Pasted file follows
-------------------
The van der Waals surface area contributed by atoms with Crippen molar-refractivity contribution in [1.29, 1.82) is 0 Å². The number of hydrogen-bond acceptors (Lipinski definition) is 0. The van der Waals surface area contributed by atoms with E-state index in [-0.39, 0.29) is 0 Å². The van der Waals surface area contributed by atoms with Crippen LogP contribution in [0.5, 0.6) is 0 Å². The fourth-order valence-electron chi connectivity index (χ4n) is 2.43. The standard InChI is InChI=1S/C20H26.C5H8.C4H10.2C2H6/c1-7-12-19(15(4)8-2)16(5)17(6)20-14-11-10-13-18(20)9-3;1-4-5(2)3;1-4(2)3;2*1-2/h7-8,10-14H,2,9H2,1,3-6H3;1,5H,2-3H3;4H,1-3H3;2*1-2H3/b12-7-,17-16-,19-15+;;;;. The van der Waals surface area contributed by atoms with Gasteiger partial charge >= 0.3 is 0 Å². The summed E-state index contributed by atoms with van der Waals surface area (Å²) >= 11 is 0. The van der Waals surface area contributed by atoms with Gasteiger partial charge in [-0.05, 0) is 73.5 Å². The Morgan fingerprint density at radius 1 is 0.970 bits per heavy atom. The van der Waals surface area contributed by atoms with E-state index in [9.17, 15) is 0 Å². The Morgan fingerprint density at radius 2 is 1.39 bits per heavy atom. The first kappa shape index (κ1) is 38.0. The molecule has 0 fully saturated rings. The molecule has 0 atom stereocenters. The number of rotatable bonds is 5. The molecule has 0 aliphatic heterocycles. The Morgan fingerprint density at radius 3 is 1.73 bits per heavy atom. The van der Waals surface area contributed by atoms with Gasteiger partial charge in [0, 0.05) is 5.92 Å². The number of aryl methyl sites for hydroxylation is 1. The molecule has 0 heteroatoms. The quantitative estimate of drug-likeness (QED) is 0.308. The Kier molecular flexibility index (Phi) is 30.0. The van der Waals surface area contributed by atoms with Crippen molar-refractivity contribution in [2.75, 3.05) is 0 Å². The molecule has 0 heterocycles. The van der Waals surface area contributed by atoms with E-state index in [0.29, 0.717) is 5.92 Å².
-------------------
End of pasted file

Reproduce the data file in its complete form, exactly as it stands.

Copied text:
The van der Waals surface area contributed by atoms with Crippen molar-refractivity contribution in [1.29, 1.82) is 0 Å². The number of hydrogen-bond acceptors (Lipinski definition) is 0. The van der Waals surface area contributed by atoms with E-state index in [-0.39, 0.29) is 0 Å². The van der Waals surface area contributed by atoms with Crippen LogP contribution in [0.5, 0.6) is 0 Å². The fourth-order valence-electron chi connectivity index (χ4n) is 2.43. The standard InChI is InChI=1S/C20H26.C5H8.C4H10.2C2H6/c1-7-12-19(15(4)8-2)16(5)17(6)20-14-11-10-13-18(20)9-3;1-4-5(2)3;1-4(2)3;2*1-2/h7-8,10-14H,2,9H2,1,3-6H3;1,5H,2-3H3;4H,1-3H3;2*1-2H3/b12-7-,17-16-,19-15+;;;;. The van der Waals surface area contributed by atoms with Gasteiger partial charge >= 0.3 is 0 Å². The summed E-state index contributed by atoms with van der Waals surface area (Å²) >= 11 is 0. The van der Waals surface area contributed by atoms with Gasteiger partial charge in [-0.05, 0) is 73.5 Å². The Morgan fingerprint density at radius 1 is 0.970 bits per heavy atom. The van der Waals surface area contributed by atoms with E-state index in [9.17, 15) is 0 Å². The Morgan fingerprint density at radius 2 is 1.39 bits per heavy atom. The first kappa shape index (κ1) is 38.0. The molecule has 0 fully saturated rings. The molecule has 0 atom stereocenters. The number of rotatable bonds is 5. The molecule has 0 aliphatic heterocycles. The Morgan fingerprint density at radius 3 is 1.73 bits per heavy atom. The van der Waals surface area contributed by atoms with Gasteiger partial charge in [0, 0.05) is 5.92 Å². The number of aryl methyl sites for hydroxylation is 1. The molecule has 0 heteroatoms. The quantitative estimate of drug-likeness (QED) is 0.308. The Kier molecular flexibility index (Phi) is 30.0. The van der Waals surface area contributed by atoms with Crippen molar-refractivity contribution in [2.75, 3.05) is 0 Å². The molecule has 0 heterocycles. The van der Waals surface area contributed by atoms with E-state index in [0.29, 0.717) is 5.92 Å².